The nurses’ narratives have been incorporated into Australia’s post-war nationalism through a process of enshrinement and collective ritualization, the legitimacy of which is only now being belatedly contested. Thus, aside from furnishing a unique perspective on internment in the Pacific, the experiences of the returning members of the AANS provide a distinctive opportunity for reconsidering the relationship between private and public memory, the role of testimony in history, and what Hobsbawm and Ranger memorably term “the invention of tradition”; the process of self-invention through which “national” cultures are produced. The Bangka Island executions demonstrate how nursing history, particularly in Australia, needs to move beyond the reiteration of “heroic” exploits to adopt analytical approaches that reconnect nursing history to wider historical formations. To do so would mean that the history of nursing as a field of research will move to the forefront of historiographical debates, offering fresh insights into transformative cultural, social and political processes, with consequences for the contemporary world.
- The Australian Women’s Weekly, September 29, 1945, p. 10.
- The Anzac legend, sometimes also referred to as the Anzac myth or Anzac spirit, is a concept originating in World War I, which argues that Australian and New Zealand servicemen possess qualities that render them superior warriors. These merits include bravery, egalitarianism, humour, disrespect for commanding officers, endurance, ingenuity, devotion to “mates” and a more impressive physique than that of other colonial soldiers. These characteristics were ostensibly forged by Australia’s punishing physical landscape and stockman traditions. The name itself derives from the abbreviation for the Australian and New Zealand Army Corps (ANZAC). Literature on this subject is vast and the issue continues to fuel controversial historical debate in Australia. The Anzac legend will be discussed further in relation to commemoration in Chapter 5 of this thesis, but for a broad overview of the subject, see: Patsy Adam-Smith, The ANZACS (Melbourne: Thomas Nelson Australia Pty Ltd, 1997); Marilyn Lake and Henry Reynolds, What’s Wrong with Anzac? The Militarization of Australian History (Sydney: New South Books, 2010); Jane Ross, The Myth of the Digger: The Australian Soldier in Two World Wars (Sydney: Hale and Iremonger, 1985).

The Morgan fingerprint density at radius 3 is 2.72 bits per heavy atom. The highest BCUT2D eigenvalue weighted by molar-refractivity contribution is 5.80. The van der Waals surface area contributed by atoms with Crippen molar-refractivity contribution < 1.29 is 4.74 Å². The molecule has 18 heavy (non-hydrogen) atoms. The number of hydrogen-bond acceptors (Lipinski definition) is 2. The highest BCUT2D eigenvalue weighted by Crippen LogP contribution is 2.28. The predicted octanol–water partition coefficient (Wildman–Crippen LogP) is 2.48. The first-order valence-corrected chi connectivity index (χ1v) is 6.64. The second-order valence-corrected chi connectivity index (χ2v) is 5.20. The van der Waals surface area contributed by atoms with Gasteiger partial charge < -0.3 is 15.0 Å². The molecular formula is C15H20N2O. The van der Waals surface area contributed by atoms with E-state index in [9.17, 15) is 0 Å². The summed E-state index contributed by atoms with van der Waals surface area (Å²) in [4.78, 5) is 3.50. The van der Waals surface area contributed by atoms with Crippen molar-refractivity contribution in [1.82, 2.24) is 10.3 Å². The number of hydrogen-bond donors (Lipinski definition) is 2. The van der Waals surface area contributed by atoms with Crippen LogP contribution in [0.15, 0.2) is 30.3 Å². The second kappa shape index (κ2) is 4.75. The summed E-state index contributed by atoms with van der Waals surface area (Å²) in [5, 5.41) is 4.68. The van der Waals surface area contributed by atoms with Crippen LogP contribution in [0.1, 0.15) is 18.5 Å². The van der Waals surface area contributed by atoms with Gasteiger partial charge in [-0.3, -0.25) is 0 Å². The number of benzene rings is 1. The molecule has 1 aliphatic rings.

- Yuki Tanaka, Hidden Horrors: Japanese War Crimes in World War II (Oxford: Westview Press, 1996) and Japan’s Comfort Women: Sexual Slavery and Prostitution during World War II and the US Occupation (London: Routledge, 2002). Yoshimi Yoshiaki, Comfort Women: Sexual Slavery in the Japanese Military during World War II, trans. Suzanne O’Brien (New York: Columbia University Press, 2000) and Jugunianfushiryoshu, “Collected Documents Relating to Comfort Women” (Tokyo: Otsuki Shoten, 1992).
ANGHARAD FLETCHER is currently completing a joint PhD at King’s College, London, and the University of Hong Kong. She holds a BA and MA from University College London, and her present research focuses on British imperial nursing during the third plague pandemic in Cape Town, Hong Kong, and London. She was awarded the inaugural Wang Gungwu Prize for her MPhil. Her work has also appeared in Medical History and Manchester University Press’ recent release, Colonial Caring.